WSU coaches rooting for more than one team in NCAA tournament

The NCAA tournament rooting interests for the Wright State coaching staff will extend far beyond the walls of the Raiders locker room Thursday afternoon.

The South Dakota State program that WSU coach Scott Nagy guided for 21 years while transitioning from Division II to a perennial participant in March Madness is back in the field of 68 again this season, and the Jackrabbits have some hearty fans wearing WSU green.

“I’m happy for them,” Nagy said. “A lot of those kids we recruited, and we want them to have good experiences. If they can walk away from South Dakota State and say they had a great experience, that’s good.”

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After making the jump to Division I for the 2007-08 season, Nagy – along with current WSU assistants Brian Cooley and Clint Sargent and director of basketball operations Nick Goff – guided the Jackrabbits to three NCAA tournaments in five seasons before making the move to Wright State in the spring of 2016.

South Dakota State has made the tournament each of the last two seasons under new head coach T.J. Otzelberger and assistant Rob Klinkefus, who worked for Nagy for 10 seasons.

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“We look at scores and boxscores and root for them quite a bit,” Cooley said. All those guys we coached and recruited, so we’re pumped for them.”

So pumped, in fact, that after winning the Horizon League championship and the school’s first NCAA tournament berth since 2007, the coaches took time out from their own celebration to check in on SDSU in the Summit League championship game, which began just as the Raiders were dancing under confetti after wrapping up a 74-57 victory Cleveland State.

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“I watched some of it,” Nagy said of the Jackrabbits’ 97-87 win against South Dakota. “It wasn’t like I needed to watch the whole thing. I knew they were going to win. I even watched the South Dakota State women’s game earlier that afternoon. They got in, too.”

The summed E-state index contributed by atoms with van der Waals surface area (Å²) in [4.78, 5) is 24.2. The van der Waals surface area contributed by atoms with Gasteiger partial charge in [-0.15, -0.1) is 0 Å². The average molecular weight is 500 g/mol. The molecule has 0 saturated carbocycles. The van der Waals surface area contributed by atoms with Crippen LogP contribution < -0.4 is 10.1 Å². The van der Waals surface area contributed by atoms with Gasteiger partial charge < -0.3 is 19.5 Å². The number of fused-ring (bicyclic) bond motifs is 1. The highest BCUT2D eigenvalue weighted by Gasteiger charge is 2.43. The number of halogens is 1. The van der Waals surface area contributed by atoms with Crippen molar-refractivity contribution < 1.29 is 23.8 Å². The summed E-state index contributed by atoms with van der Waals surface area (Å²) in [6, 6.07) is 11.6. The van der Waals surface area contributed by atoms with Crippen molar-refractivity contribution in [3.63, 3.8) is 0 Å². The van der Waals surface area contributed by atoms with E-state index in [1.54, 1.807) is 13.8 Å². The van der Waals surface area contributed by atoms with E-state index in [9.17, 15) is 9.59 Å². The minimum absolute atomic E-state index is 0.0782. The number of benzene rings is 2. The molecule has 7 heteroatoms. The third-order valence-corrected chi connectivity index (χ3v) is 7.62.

That’s right. Hours before he was to coach in one of the biggest games of his career, Nagy was checking in on old friends 900 miles away in Brookings, S.D.

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Sargent took a peek, too. He was especially interested in both SDSU championship games because his wife, Jill, is the school’s career leader in 3-pointers, while he held the record for the men.

“She’s the best shooter in the family,” Clint admitted.

Jill also is the only record holder after SDSU senior Reed Tellinghuisen broke Clint’s record in the Summit championship game.

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“He’s a great kid, and it was cool to see that,” Sargent said. “I’m really close to him. He’s and Iowa kid like me – he’s from Sac City, I’m from Sioux City – and we’re almost built the same way. Although he’s much tougher than I was.”

When WSU got back to campus, Cooley had Sargent strike a pose of disappointment with his head in his hand and sent it to Tellinghuisen, telling him Sargent was really upset about losing the record.

“Reed’s played more games than me,” Sargent joked. “That’s my excuse. And he won more, so he’s obviously going to shoot more.”

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Sargent won eight, 13 and 14 games his first three seasons before leading SDSU to a 19-win campaign his senior season, starting the ascent. While he was playing in Germany the following season, the Jacks went to their first NCAA tournament in 2012.

The Raiders coaches aren’t the only ones with ties to the SDSU program. Sophomore point guard Cole Gentry spent a year and a half there before transferring and rejoining Nagy and Co. at WSU.

Like the coaches, Gentry remains in touch with his former teammates.

“It was tough because we’re all good friends and really close, just like this team is really close,” he said. “I didn’t really want to leave my friends, but they all understood why I was leaving, so there were no hard feelings.”

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SDSU could have blocked the transfer, but instead Otzelberger was one of the first to suggest to Gentry that he could leave after the first semester last season in order to be eligible for the second semester this season, a move that has helped sparked WSU’s run to a school-record 25 wins and first NCAA tournament berth in 11 years.

“We were struggling a little bit and changed defenses and started playing zone,” Gentry said. “It didn’t really fit my best abilities. That was the biggest reason I transferred. Not just because of the zone, but the overall basketball opportunity was better for me here than there.

“I still talk to a lot of those guys back there, and it was really special that the night we won, they won,” he added.

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Gentry and his coaches are hoping history repeats itself Thursday. The Raiders, seeded 14th in the South Region, will be aiming for an upset of No. 3 Tennessee at 12:40 p.m. in Dallas. Then the Jacks, whose No. 12 seed is tied with Nagy’s final team there for the highest in program history, will take on No. 5 Ohio State in Boise.

Win or lose, Nagy, Gentry and the assistant coaches will be rooting for the school 900 miles away, not 90.

“I just talked to (athletic director Justin Sell) the other day for about 30 minutes and wished them good luck,” Nagy said. “You can’t be somewhere that long and not have friends there.”

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